Electronic – Reduction of DC motor noise

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I am designing a circuit with a DC motor 12V DC Reversible Gearhead Motors – 70RPM and some other stuff including a MCU and a LASER, all driven from a single 12V source and am concerned about big HF noise ripple from the motor (electrical rather than radiative but no harm in reducing both).

I haven't worked much with motors much before, however from reading the articles in this community and some searching elsewhere on the internet, it seems there are a few techniques for dealing with this noise and I was wondering if I could get some educated response on the validity and drawbacks of a few of the techniques that I have encountered.

  1. Small capacitors (1 or 10nF) connected across the terminals in a variety of combinations including between Vcc/Gnd, two between Vcc/Gnd with the middle connected to the case exterior, and a combination of the above two. Non-polarised if the motor needs to run both ways.

  2. Directly grounding the case of the motor.

  3. Choke inductor in series with the Vcc of the motor.

  4. Employing a more complex filtering topology close to the motor.

  5. Twisting and shielding the cables of the motor and physically isolating them from the remainder of the circuit.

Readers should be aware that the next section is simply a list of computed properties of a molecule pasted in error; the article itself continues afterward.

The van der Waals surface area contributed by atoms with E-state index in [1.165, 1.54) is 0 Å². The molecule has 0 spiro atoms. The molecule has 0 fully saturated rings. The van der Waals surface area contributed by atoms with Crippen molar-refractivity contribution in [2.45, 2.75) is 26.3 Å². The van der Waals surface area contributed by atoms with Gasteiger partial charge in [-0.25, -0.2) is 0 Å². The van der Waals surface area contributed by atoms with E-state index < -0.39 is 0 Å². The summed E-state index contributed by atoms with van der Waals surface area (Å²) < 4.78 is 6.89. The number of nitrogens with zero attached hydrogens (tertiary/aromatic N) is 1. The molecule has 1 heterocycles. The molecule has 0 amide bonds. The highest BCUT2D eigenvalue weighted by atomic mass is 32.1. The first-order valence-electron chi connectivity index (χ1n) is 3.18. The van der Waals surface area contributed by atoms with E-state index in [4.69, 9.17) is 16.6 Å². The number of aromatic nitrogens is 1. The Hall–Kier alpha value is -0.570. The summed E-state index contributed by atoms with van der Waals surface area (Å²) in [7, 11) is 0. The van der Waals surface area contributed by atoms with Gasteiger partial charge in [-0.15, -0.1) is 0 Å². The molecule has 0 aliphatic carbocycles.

6. Keeping the ground of the motor separate from the ground of the remainder of the circuit and connecting it directly to the terminals of the power source if possible (or as close as possible if not) to avoid ground loop problems (star grounding?)

  7. Enclosing the motor physically inside a metal case (and grounding that case).

  8. Using large (1000uF+), low ESR electrolytic capacitors connected as close as possible to other sensitive equipment between their Vcc and Gnd (Anode to Vcc, Cathode to Gnd), or placing these large capacitors next to the power source itself on all of the lines leading out.

  9. Running some of the other equipment through a linear regulator (Not sure if these are particularly good at rejecting HF noise)

  10. Placing diodes next to the power source for different lines leading to different systems.

Looking for a generic answer regarding the effectiveness of the above techniques and perhaps more regarding protection from DC motor noise, not something specific to that motor as that project is actually over, now I am just curious and think it would be useful to have this information available in one spot for future projects and other interested people.

Best Answer

You should always put a capacitor across the motor terminals even if your circuit is not affected, because brush arcing creates rf noise that can interfere with other equipment (eg. AM radios). The usual recommendation is to install two 0.1uF ceramic capacitors, one connected from each motor terminal to the case. This 'grounds' the case to rf without the danger of having an exposed DC connection.

Ripple can be a problem for sensitive equipment which has poor power supply rejection, but normal filter capacitors and regulators will usually eliminate it. Another concern is the current spike and voltage dip that occurs when starting the motor. This motor has a stall current of only 390mA, so provided your 12V supply can handle that you shouldn't have to worry about it. Just make sure that the motor and its control circuit is wired directly to the power source, and run separate wires to the other devices.